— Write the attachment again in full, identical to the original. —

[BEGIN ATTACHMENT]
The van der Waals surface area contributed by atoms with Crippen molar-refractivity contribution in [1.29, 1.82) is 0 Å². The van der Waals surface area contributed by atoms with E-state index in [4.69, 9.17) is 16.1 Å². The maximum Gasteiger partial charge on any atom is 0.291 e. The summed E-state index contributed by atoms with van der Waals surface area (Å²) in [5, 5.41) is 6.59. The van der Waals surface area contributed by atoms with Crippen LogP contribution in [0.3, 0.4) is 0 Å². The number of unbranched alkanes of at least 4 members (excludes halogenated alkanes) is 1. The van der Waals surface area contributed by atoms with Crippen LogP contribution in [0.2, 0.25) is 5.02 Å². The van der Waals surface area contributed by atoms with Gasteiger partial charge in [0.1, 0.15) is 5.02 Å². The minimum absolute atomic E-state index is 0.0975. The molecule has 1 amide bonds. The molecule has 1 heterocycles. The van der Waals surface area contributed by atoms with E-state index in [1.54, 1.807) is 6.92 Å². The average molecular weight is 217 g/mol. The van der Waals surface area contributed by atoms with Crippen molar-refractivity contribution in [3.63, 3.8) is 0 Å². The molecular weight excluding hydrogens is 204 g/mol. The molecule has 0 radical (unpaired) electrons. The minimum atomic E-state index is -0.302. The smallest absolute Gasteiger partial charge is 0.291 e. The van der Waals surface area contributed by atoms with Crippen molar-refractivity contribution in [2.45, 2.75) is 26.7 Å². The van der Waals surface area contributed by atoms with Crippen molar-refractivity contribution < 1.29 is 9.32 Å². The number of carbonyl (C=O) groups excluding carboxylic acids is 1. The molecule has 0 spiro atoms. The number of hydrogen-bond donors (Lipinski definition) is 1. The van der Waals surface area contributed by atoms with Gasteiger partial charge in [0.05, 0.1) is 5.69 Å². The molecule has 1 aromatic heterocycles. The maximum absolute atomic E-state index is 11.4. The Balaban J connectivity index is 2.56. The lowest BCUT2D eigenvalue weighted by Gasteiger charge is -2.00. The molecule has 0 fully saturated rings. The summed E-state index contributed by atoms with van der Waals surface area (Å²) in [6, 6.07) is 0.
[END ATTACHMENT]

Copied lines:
The van der Waals surface area contributed by atoms with Crippen molar-refractivity contribution in [1.29, 1.82) is 0 Å². The van der Waals surface area contributed by atoms with E-state index in [4.69, 9.17) is 16.1 Å². The maximum Gasteiger partial charge on any atom is 0.291 e. The summed E-state index contributed by atoms with van der Waals surface area (Å²) in [5, 5.41) is 6.59. The van der Waals surface area contributed by atoms with Crippen LogP contribution in [0.3, 0.4) is 0 Å². The number of unbranched alkanes of at least 4 members (excludes halogenated alkanes) is 1. The van der Waals surface area contributed by atoms with Crippen LogP contribution in [0.2, 0.25) is 5.02 Å². The van der Waals surface area contributed by atoms with Gasteiger partial charge in [0.1, 0.15) is 5.02 Å². The minimum absolute atomic E-state index is 0.0975. The molecule has 1 amide bonds. The molecule has 1 heterocycles. The van der Waals surface area contributed by atoms with E-state index in [1.54, 1.807) is 6.92 Å². The average molecular weight is 217 g/mol. The van der Waals surface area contributed by atoms with Crippen molar-refractivity contribution in [3.63, 3.8) is 0 Å². The molecular weight excluding hydrogens is 204 g/mol. The molecule has 0 radical (unpaired) electrons. The minimum atomic E-state index is -0.302. The smallest absolute Gasteiger partial charge is 0.291 e. The van der Waals surface area contributed by atoms with Crippen molar-refractivity contribution in [2.45, 2.75) is 26.7 Å². The van der Waals surface area contributed by atoms with Crippen molar-refractivity contribution < 1.29 is 9.32 Å². The number of carbonyl (C=O) groups excluding carboxylic acids is 1. The molecule has 0 spiro atoms. The number of hydrogen-bond donors (Lipinski definition) is 1. The van der Waals surface area contributed by atoms with Gasteiger partial charge in [0.05, 0.1) is 5.69 Å². The molecule has 1 aromatic heterocycles. The maximum absolute atomic E-state index is 11.4. The Balaban J connectivity index is 2.56. The lowest BCUT2D eigenvalue weighted by Gasteiger charge is -2.00. The molecule has 0 fully saturated rings. The summed E-state index contributed by atoms with van der Waals surface area (Å²) in [6, 6.07) is 0.